But while I was in the bookstore I was thinking about when Cindy asked me what my top 10 books would be. Sometimes I feel like I don't know what that list would be. I think it changes sometimes right after I read something that I really like. There are the books I really loved while I was growing up; Brave New World, Catcher in the Rye, To Kill a Mockingbird. If I had to pick just one book I love the most, it might be To Kill a Mockingbird, though Catcher in the Rye holds a very dear place in my heart. I liked 1984 very much and Brave New World. I adored Jane Eyre. Lately, I have loved Life of Pi. For something to end up on that all time favorites list it has to really resonate with me on a personal level and I have to feel that I want to devour the book and have a hard time putting it down and I have to hope the book will never end and I have to want to read it again, even though, this time, I know how it all ends. I've read Catcher in the Rye more times than I can count.
But to tell you what books I've learned to like, or that interested me in the past few years, new books I've read and really liked, other than Life of Pi, it gets a bit tougher. Mainly, it gets tougher because sometimes, they are hard to confess to really liking. But if I am being honest, these books spring to mind when I think of books I've really enjoyed, books that have really gotten inside my skin or inside my head, books I've thought about a lot after I've read them. And I realized today when I was perusing the aisles at the bookstore that all of these books have characters who are either unstable, mentally ill, or plain out crazy and in some cases, crazy and violent.
This isn't something I am really comfortable recommending to other people frankly. But it's honest I guess. And maybe, this is a list that appeals to someone who want to be a therapist, more than it appeals to anyone else. But here it is:
This crazy, joyful Louisiana family has its share of secrets--from alcoholism to incest--that are slowly revealed as each person has his or her say. Readers will be most interested in the oldest daughter, Siddalee, whose sheer irreverence and consuming curiosity propels the plot until she finally discovers how to forgive her family. Wells's keen sense of character and superb ear for voice unify the loose assemblage of tales of a family with disfunction and mental illness.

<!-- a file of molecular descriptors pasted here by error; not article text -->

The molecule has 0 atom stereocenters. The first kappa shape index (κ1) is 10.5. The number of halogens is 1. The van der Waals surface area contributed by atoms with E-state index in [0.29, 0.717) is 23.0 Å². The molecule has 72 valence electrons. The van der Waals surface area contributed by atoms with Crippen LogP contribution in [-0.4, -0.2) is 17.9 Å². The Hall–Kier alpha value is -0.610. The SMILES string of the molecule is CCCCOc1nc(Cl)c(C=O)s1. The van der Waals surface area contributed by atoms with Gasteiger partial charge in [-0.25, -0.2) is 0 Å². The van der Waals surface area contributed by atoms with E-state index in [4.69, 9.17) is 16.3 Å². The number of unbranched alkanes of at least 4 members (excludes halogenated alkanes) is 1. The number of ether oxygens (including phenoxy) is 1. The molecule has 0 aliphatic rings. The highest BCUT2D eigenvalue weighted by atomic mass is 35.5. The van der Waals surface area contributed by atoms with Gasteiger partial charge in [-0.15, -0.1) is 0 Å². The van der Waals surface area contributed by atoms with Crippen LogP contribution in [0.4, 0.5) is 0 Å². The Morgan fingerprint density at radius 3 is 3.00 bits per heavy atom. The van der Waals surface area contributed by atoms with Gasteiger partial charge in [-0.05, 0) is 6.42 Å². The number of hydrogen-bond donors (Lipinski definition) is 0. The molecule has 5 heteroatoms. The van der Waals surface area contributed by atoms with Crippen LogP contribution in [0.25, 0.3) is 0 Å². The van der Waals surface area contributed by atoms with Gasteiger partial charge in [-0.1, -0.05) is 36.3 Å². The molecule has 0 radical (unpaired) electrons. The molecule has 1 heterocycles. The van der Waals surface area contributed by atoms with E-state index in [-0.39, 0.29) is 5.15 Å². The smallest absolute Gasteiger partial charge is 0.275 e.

Dolores is a class-A emotional basket case, and why shouldn't she be? She's suffered almost every abuse and familial travesty that exists: Her father is a violent, philandering liar; her mother has the mental and emotional consistency of Jell-O; and the men in her life are probably the gender's most loathsome creatures. But Dolores is no quitter; she battles her woes with a sense of self-indulgence and gluttony rivaled only by Henry VIII. Hers is a dysfunctional Wonder Years, where growing up in the golden era was anything but ideal. While most kids her age were dealing with the monumental importance of the latest Beatles single and how college turned an older sibling into a long-haired hippie, Dolores was grappling with such issues as divorce, rape, and mental illness. Whether you're disgusted by her antics or moved by her pathetic ploys, you'll be drawn into Dolores's warped, hilarious, Mallomar-munching world.
Myla Goldberg gives us the eccentric Naumann family where Saul sees in Eliza the potential to fulfill the teachings of the Kabbalah scholar Abulafia, who taught that enlightenment could be reached through strategic alignments of letters and words. Eliza takes to this new discipline with a desperate, single-minded focus. At the same time, her brilliant but removed mother succumbs to a longtime secret vice and begins a descent into madness, and her brother joins the Hare Krishnas. Goldberg's insights into religious devotion, guilt, love, obsessive personalities and family dynamics ring true, and her use of spelling-as-metaphor makes a clever trope in a novel populated by literate scholars and voracious readers.
The Bell Jar tells the story of a gifted young woman's mental breakdown beginning during a summer internship as a junior editor at a magazine in New York City in the early 1950s. The real Plath committed suicide in 1963 and left behind this scathingly sad, honest and perfectly-written book, which remains one of the best-told tales of a woman's descent into insanity.
Featuring soap made from human fat, waiters at high-class restaurants who do unmentionable things to soup and an underground organization dedicated to inflicting a violent anarchy upon the land, Palahniuk's apocalyptic first novel is clearly not for the faint of heart. Mayhem ensues, beginning with the narrator's condo exploding and culminating with a terrorist attack on the world's tallest building. Writing in an ironic deadpan and including something to offend everyone, Palahniuk is a risky writer who takes chances galore, especially with a particularly bizarre plot twist he throws in late in the book. Caustic, psychotic, outrageous, bleakly funny, violent and always unsettling, Palahniuk's utterly original creation will make even the most jaded reader sit up and take notice.
In American Psycho, Bret Easton Ellis imaginatively explores the incomprehensible depths of madness and captures the insanity of violence in our time or any other. Patrick Bateman moves among the young and trendy in 1980s Manhattan. Young, handsome, and well educated, bateman earns his fortune on Wall Street by day while spending his nights in ways we cannot begin to fathom. Expressing his true self through torture and murder, Bateman prefigures an apocalyptic horror that no society could bear to confront.
Now that I have you completely disturbed and worried about my (sometimes) choices in books, I will remind you that, I also very much love Jane Austen's novels. Particularly Emma. Which I highly recommend, the rest, read at your own risk!